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loopylucy
25th March 2008, 01:51 PM
hi, just got thought i had to tell you all, the other day at work (i am a vet nurse) i saw the most terriable thing ever which made it the first time i cryed during a operation.
i had to help during operating on a cavalier which had a PYOMETRA which is pus in the uterus!! it occurs if your bitch is not spayed and is a very bad infection.

we did all that we could when the vet operated but sadly we couldnt do anymore, we then sadly had to stitch her up and call the owners to let them no there was nothuing else we could do and ask permission to put her to sleep, the owners came down to say goodbye and it was sooo upsetting!!

so please will all owners of bitches please have them spayed to prevent this!!

had to tell you all!!

xx

Lynn
25th March 2008, 02:19 PM
This story made me cry....those poor owners of that precious cavalier...their hearts must be shattered. Sooooo sad :( I hope your story helps to save the lives of others.....

Melissa
25th March 2008, 02:54 PM
One of my parents springers got that but luckily they were able to save her. She hadn't been spayed because they were hoping to breed her again. I think she maybe 6 or 7.

WoodHaven
25th March 2008, 03:07 PM
From the posts I've seen, I'd say most people on the board (breeders being the exception) have their bitches spay. In 40 + years of owning dogs-- we had one that got pyo at age 7 (20 years ago) and she recovered from the surgery and lived another 7+ years.

We have a Dr. Hutch in the US, that has been able to treat pyo and have the bitches heal enough to have puppies at a later date.

I feel badly for the people who lost their girl.

Karlin
25th March 2008, 04:08 PM
It can apparently come on very very fast and often people don't recognise what it is in enough time. Some dogs have so symptoms except mild discharge than an owner may never notice. We've had several cases of it on this board but fortunately no fatalities that I know of.

If the dog is brought in early enough then usually it can be treated and I have seen this as an argument that pyo isn't that big a deal. But the problem is that most of the people advocating this argument are very experienced dog people with a good likelihood of identifying the problem very quickly. Most dog owners are not that knowledgeable and are likely to think the dog's just a bit under the weather and leave it to see if the dog gets better.

Cavaliers have a higher rate of pyometra than most other breeds!


The risk of developing pyometra was increased (identified using multivariate models) in rough Collies, Rottweilers, Cavalier King Charles Spaniels, Golden Retrievers, Bernese Mountain Dogs, and English Cocker Spaniels compared with baseline (all other breeds, including mixed breed dogs).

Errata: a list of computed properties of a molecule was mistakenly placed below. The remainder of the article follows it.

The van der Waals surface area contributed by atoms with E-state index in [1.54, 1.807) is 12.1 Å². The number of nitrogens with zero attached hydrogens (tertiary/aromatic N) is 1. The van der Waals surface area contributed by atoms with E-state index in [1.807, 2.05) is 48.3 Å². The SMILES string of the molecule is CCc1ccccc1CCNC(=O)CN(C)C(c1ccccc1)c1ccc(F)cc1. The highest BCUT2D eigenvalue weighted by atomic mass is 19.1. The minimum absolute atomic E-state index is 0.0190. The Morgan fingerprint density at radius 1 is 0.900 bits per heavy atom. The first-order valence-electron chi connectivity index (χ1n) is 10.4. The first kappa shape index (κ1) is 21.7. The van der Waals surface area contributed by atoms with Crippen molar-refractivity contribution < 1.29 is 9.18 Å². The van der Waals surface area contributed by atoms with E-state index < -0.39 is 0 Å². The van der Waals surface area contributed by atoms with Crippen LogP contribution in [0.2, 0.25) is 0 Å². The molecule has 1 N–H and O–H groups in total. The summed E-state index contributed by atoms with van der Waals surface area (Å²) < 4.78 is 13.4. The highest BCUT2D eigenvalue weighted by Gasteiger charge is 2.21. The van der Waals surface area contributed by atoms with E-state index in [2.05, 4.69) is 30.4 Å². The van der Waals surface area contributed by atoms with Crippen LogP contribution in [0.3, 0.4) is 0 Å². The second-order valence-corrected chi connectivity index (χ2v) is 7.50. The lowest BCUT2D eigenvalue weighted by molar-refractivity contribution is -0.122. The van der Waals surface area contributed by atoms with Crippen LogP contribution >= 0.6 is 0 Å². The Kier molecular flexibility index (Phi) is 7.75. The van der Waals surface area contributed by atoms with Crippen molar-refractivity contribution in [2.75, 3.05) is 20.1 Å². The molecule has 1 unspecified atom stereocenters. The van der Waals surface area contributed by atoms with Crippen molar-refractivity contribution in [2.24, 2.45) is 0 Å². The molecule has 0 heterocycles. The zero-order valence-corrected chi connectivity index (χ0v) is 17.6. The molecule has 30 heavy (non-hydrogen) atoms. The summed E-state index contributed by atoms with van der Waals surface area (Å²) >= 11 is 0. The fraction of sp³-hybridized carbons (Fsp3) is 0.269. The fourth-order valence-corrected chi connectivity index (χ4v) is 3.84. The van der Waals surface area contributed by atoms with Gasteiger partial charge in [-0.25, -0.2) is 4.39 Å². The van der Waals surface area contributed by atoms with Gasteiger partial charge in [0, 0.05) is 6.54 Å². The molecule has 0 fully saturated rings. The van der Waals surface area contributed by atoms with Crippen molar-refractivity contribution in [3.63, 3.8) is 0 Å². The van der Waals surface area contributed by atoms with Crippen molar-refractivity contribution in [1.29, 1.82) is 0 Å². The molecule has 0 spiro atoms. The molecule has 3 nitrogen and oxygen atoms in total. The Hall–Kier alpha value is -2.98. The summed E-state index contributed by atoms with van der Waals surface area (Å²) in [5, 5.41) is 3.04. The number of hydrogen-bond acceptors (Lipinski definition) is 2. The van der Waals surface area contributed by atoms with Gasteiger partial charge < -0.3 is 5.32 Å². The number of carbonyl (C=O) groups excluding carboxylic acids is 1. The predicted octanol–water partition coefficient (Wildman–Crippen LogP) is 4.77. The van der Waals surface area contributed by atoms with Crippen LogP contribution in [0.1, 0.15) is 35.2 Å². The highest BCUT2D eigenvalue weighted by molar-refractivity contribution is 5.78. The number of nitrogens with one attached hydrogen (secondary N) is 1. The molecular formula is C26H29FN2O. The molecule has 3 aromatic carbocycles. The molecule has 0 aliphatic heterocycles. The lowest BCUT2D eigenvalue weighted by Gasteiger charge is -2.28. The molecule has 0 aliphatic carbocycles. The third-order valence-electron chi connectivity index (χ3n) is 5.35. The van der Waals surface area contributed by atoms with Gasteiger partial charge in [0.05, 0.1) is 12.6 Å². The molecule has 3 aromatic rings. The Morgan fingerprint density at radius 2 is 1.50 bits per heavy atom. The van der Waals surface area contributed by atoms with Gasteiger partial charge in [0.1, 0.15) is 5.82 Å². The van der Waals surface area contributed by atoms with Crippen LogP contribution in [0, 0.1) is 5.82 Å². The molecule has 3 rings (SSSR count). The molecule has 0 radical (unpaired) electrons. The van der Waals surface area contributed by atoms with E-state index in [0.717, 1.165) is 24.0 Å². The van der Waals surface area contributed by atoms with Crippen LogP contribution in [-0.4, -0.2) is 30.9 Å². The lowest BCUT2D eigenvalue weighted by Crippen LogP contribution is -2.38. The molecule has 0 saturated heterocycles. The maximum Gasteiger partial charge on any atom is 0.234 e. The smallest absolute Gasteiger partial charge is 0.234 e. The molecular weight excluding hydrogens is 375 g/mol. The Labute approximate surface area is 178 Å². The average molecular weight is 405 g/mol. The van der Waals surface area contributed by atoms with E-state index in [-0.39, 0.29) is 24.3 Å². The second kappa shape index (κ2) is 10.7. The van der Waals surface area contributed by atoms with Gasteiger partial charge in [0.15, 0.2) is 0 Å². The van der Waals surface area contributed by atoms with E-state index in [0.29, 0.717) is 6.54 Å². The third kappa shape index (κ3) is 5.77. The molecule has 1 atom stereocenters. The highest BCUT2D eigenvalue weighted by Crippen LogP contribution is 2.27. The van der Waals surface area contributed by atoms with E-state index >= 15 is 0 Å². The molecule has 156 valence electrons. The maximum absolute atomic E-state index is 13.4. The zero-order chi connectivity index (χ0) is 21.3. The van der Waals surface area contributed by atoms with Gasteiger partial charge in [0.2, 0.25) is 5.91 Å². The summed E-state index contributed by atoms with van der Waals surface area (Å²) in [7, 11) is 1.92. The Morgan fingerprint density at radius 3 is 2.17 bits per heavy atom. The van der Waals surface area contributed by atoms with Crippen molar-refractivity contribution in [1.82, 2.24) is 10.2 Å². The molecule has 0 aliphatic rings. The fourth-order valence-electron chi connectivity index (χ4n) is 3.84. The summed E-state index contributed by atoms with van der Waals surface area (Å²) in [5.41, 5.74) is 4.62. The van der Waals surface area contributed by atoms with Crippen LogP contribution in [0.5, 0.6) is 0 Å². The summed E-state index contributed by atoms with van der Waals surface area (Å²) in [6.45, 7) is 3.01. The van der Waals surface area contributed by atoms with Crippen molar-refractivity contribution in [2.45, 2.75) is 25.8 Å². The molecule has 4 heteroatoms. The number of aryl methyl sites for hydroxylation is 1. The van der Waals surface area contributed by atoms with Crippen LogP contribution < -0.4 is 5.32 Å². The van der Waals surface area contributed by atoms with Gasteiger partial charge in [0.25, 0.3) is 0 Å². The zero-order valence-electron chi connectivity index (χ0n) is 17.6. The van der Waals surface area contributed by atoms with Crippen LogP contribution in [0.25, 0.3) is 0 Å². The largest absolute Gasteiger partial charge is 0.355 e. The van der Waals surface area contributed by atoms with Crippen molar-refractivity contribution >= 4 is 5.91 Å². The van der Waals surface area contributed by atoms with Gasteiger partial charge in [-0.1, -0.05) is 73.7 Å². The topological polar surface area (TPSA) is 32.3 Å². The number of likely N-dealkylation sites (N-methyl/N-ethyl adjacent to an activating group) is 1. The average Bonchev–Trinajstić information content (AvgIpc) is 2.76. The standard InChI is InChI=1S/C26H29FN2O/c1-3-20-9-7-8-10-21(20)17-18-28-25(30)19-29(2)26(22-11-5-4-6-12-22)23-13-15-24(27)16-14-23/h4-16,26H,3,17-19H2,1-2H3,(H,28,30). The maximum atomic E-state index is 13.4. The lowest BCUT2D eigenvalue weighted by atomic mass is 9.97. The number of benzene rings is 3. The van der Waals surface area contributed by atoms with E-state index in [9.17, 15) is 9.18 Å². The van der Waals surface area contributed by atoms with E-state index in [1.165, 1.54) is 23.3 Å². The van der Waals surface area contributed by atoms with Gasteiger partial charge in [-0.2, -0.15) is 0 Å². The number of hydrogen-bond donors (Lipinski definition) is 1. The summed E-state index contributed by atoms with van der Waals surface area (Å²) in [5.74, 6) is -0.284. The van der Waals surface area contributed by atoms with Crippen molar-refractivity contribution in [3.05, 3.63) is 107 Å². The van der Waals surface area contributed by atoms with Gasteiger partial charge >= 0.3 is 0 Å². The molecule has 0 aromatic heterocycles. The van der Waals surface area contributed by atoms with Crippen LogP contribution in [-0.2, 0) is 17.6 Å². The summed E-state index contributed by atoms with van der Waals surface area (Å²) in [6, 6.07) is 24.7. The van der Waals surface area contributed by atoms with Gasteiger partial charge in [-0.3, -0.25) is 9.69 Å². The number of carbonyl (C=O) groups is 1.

See: http://apt.allenpress.com/perlserv/?request=get-abstract&doi=10.1892%2F0891-6640(2001)015%5B0530%3ABROPII%5D2.3.CO%3B2&ct=1

This Swedish study of insured unspayed dogs (therefore, probably better cared for dogs) is:

* Under age 10, 2 of every 100 female dogs annually will contract pyometra

* The lifetime risk for the studied breeds is at least 1 in 4 will contract it during their lifetime (because that figure is counting only dogs that survived)

* For cavaliers, the risk is a whopping 41% chance any unspayed female will get pyo in her lifetime


This vet explains pyometra and why one of their main recommendations for spaying is risk of pyometra:

http://www.marvistavet.com/html/body_the_canine_spay.html

Info on pyometra and signs to watch for:

http://www.marvistavet.com/html/body_pyometra.html

Karlin
25th March 2008, 04:19 PM
OK, I found the full text for an article that considers this and two other breed related pyo studies. According to results from three different studies, cavaliers have nearly DOUBLE the average annual risk of contracting pyometra (3.8%) and a 41% risk of contracting it by age 10.

article: http://diss-epsilon.slu.se/archive/00000736/01/Avhandlingsramen_för_närpublikation_R.Hagman.pdf


The interactions with biological age could be interpreted as that in some breeds
(e.g. Rottweiler, rough-haired Collie, Golden Retriever, and Cavalier King Charles
Spaniel in 1995), the risk of pyometra actually increases more and at an earlier age
compared with other breeds. These breeds may carry a higher genetic
predisposition for pyometra than other breeds.


It is likely that the predisposition for pyometra is
similar in other countries but that the common practice of neutering at an early age
prevents recognition of the true disease frequency.

niki
25th March 2008, 04:48 PM
A neighbours dog was very unwell with pyometra shortly after her first season, fortunately she's now a happy healthy big and bounding old english sheepdog.
I was so relieved after having Suki spayed and wouldn't hesitate to do the same with any other females in the future.

sunshinekisses
25th March 2008, 05:02 PM
I work with a local rescue group and one time we had a family turn over their golden retriever because she was very sick and they couldn't afford to treat her, turned out she had a severe case of pyometra and was practically on her death bed. She had an emergency spay and healed but it was a slow recovery. If the family had taken her in to the vet at the first signs of sickness she wouldn't have been such a bad case but they claimed they just couldn't afford any vet care. Sad.

Alison_Leighfield
25th March 2008, 05:27 PM